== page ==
It also explains why 44% of parents from Fidelity's survey believe the amount they've saved for college will decrease their chances of getting additional financial aid. That's patently false, as only 5.6% of 529 plan assets (or savings in general) are included in a family's Expected Family Contribution (EFC), as determined by the federal financial aid formula. When asked how much of their total 529 savings they would be expected to contribute per year of college, 98% of parents either significantly overestimated or couldn't answer, illustrating a critical lack of knowledge of how 529 savings are considered in the financial aid evaluation process.
"Juggling the multitude of financial priorities that are a reality for most families can be overwhelming, from saving for college, to planning for retirement, to building an emergency fund, to managing additional day-to-day financial responsibilities," says Ron Hazel, senior director of Fidelity Advisor 529 and individual retirement products.
That said, parents with a financial plan in place are more than twice as likely to feel they have a good idea of how much they need to save in comparison to those without. Those with a plan are also more likely to save regularly (72% vs 46%) and have saved nearly double of those without a financial plan ($34,000 vs. $19,000). Also, the 90% of grandparents who would contribute to a college fund if asked (though only 23% of parents ever ask), can contribute to a 529 plan as a gift, only enhancing the overall plan.
Fidelity also suggests the "2K Rule of Thumb," which provides a rough estimate of parents should be saving. Assuming that they want to cover 50% of a child's annual college costs out of savings, their rule of thumb suggests multiplying your child's age by $2,000. If your child is seven years old, you should have $14,000 saved to stay on track. That assumes you're going to continue saving at the same rate and that your child will be age 18 come time to head to campus.
If that's a little too vague, you can always drill into the details a bit. According to College Board, the current cost of a four-year in-state public college averages $20,090 per year. By comparison, the annual cost of for a four-year private college is $45,370. Covering half of either of those totals will require more than that $2,000 a year, but it depends on your goals. If you're good with your savings, grants, scholarships and even your and your child's income covering the rest, that $2,000 a year may be all you need.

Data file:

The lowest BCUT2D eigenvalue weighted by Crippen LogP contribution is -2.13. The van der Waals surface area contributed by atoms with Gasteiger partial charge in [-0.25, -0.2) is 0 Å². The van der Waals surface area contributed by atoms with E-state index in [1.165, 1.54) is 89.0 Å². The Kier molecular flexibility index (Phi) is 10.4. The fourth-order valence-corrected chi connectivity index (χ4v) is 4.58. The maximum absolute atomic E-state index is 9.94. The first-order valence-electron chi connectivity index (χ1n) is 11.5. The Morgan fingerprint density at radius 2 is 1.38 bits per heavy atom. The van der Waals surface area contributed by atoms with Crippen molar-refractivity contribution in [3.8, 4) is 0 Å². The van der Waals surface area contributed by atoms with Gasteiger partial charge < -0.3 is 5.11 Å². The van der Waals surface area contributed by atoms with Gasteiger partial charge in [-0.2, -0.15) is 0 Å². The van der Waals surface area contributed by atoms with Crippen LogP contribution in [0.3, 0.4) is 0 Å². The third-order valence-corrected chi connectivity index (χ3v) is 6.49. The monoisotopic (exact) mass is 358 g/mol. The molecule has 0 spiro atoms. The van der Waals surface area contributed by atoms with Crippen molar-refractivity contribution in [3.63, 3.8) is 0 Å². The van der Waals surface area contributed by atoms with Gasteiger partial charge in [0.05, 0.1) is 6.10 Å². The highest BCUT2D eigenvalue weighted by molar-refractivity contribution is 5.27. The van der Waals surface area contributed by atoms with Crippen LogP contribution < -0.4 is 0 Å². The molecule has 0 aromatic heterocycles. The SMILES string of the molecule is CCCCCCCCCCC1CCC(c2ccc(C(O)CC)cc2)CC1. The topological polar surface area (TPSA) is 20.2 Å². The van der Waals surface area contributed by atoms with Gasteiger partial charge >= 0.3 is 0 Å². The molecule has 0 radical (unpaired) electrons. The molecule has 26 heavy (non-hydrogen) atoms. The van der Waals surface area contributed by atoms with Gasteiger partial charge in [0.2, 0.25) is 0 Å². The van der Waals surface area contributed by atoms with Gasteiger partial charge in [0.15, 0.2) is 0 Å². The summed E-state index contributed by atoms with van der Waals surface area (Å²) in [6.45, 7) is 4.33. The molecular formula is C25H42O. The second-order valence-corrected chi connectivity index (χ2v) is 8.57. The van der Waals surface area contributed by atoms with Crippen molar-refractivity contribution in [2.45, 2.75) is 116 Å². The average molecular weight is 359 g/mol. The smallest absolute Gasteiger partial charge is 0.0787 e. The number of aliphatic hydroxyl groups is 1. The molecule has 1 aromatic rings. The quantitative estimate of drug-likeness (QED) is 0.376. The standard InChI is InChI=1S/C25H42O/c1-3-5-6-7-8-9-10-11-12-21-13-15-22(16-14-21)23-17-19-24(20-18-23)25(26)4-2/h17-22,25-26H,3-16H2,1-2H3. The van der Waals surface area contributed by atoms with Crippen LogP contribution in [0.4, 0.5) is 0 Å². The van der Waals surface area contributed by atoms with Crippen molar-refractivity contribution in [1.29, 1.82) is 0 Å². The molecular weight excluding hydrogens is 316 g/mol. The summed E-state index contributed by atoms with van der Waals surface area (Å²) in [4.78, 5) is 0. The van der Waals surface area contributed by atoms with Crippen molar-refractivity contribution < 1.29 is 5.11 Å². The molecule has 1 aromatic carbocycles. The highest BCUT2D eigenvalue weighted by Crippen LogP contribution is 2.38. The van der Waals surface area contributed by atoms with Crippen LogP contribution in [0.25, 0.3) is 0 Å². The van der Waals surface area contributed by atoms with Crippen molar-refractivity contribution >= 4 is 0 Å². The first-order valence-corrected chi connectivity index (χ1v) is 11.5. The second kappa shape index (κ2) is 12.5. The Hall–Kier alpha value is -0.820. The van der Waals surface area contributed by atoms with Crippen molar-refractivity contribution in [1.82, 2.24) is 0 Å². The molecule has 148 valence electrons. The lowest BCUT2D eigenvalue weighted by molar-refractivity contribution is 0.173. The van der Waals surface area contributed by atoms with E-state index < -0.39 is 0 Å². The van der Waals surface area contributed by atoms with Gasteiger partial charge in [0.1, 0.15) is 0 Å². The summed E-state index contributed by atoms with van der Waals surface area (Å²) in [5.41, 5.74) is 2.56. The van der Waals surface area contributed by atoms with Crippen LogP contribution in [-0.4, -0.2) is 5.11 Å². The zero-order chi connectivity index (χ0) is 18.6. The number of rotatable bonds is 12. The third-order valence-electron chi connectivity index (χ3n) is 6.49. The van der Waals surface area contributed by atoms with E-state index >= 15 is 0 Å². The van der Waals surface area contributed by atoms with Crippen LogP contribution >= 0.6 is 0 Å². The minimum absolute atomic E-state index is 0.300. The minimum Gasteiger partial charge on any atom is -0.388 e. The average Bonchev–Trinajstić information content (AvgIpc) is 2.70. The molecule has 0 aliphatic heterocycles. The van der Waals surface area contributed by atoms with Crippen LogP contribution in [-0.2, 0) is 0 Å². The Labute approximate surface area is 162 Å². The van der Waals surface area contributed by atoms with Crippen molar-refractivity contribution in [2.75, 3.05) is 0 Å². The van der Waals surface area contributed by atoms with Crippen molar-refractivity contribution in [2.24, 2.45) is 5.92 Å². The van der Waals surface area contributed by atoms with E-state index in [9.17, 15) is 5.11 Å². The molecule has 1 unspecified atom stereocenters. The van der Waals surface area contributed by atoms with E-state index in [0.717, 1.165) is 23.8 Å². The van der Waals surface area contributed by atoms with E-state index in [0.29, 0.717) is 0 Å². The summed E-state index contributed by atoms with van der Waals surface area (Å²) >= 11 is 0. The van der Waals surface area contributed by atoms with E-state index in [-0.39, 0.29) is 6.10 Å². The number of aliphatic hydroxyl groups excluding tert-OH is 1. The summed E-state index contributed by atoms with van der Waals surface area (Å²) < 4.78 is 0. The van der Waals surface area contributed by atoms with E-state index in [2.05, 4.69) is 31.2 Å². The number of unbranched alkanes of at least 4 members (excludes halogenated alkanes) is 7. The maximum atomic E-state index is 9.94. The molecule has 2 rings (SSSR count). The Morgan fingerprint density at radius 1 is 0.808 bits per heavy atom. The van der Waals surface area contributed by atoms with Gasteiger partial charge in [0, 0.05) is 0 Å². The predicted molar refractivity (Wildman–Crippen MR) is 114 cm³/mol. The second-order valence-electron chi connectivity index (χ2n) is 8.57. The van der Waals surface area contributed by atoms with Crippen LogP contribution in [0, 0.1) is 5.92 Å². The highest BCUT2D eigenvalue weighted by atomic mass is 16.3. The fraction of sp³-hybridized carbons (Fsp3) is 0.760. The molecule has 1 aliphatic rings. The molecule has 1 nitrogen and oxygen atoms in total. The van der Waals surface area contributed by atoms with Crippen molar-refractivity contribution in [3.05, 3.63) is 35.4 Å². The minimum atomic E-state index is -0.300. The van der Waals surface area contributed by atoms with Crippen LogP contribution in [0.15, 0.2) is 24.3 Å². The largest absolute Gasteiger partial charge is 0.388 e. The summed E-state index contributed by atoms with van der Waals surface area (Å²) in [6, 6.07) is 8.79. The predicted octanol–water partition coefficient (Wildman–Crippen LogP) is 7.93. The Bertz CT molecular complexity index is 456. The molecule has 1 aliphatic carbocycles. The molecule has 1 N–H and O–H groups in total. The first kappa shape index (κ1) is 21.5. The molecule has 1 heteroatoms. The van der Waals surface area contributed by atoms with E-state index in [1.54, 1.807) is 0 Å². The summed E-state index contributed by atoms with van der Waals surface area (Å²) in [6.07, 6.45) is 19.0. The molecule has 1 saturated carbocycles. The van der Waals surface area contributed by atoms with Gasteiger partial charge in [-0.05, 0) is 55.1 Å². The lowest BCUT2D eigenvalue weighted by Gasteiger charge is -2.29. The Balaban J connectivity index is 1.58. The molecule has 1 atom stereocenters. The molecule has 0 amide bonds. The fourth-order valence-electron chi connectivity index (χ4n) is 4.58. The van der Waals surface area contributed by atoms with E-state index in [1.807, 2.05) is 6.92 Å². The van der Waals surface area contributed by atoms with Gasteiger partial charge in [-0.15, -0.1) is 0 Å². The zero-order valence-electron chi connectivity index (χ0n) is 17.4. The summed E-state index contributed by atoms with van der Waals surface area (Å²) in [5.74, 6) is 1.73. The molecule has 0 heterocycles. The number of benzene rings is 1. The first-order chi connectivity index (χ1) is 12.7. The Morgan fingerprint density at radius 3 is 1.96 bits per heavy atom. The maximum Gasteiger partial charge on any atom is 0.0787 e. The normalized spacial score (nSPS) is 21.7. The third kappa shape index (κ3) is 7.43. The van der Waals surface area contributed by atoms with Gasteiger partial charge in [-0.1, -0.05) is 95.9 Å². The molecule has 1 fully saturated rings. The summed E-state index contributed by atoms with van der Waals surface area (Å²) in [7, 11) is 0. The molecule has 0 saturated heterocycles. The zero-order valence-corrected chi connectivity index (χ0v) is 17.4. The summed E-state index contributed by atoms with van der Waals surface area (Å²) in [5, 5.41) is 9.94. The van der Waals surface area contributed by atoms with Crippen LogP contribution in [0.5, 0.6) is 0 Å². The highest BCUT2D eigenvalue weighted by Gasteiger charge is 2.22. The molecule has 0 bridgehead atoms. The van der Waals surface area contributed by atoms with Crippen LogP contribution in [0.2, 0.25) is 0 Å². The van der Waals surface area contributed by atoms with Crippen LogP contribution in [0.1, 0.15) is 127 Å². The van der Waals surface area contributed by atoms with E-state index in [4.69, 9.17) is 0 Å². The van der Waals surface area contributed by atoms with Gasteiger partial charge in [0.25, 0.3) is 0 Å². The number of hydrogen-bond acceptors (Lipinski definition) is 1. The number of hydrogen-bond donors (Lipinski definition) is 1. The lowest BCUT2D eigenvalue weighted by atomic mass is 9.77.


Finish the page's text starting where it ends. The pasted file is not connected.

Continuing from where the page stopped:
"Kids grow up fast, which is why your savings plan needs regular attention in order to make adjustments as needed well before college arrives," says Bernhardt. "At least once a year, take the time to ask and answer whether you're on track to reach your goals. If you find yourself falling behind, don't be discouraged. There are steps you can take to bolster your savings efforts now to alleviate financial stress later."
With 80% of parents saying that their own experience with paying for college and managing student loan debt are driving their decision to save for college, it's little surprise that, as HSBC Group discovered, 60% of parents would be willing to go into debt to fund their child's college education.
With 98% of U.S. parents looking to send their kids to college, parents are willing to take a big hit. Roughly 60% of parents say that paying for their child's education makes it more difficult to keep up with other financial commitments, but they consider student loan debt than long-term savings (40%), credit card repayment (37%), and retirement savings (37%). As a result, U.S. parents spend an average of $14,678 a year to fund their child's college education, or almost double the global average of $7,631. Even at that, students are stuck paying 37% of college costs, second only to students in Canada (39%) and well more than their contemporaries in Egypt (less than 1%), India (1%), Hong Kong (4%) and Singapore (5%).
Despite the cost, it's still infinitely more expensive to forego college than to get a degree and pay off your debts. According to a 2014 study by Pew Research Center, those who graduated with bachelor's degrees or better saw their unemployment rate drop to 2.5% compared to 4.4% for those with some college education or an associate's degree or 5.2% for high school graduates. More than 70% of those with bachelor's degrees or better are employed, compared to 54% to 64% of those without said degrees. Perhaps most importantly, the median annual income of college graduates ranged from $57,200 for those with a bachelor's degree to $85,228 for those with professional degrees. That's compared to $37,436 for high school graduates and roughly $40,000 for those with some college or an associate's degree.
"The financial sacrifices that parents are willing to make to fund their children's education are proof of the unquestioning support they will give to help them achieve their ambitions," says Charlie Nunn, HSBC group's global head of wealth management. "However, parents need to make sure that this financial investment is not made to the detriment of their own future wellbeing."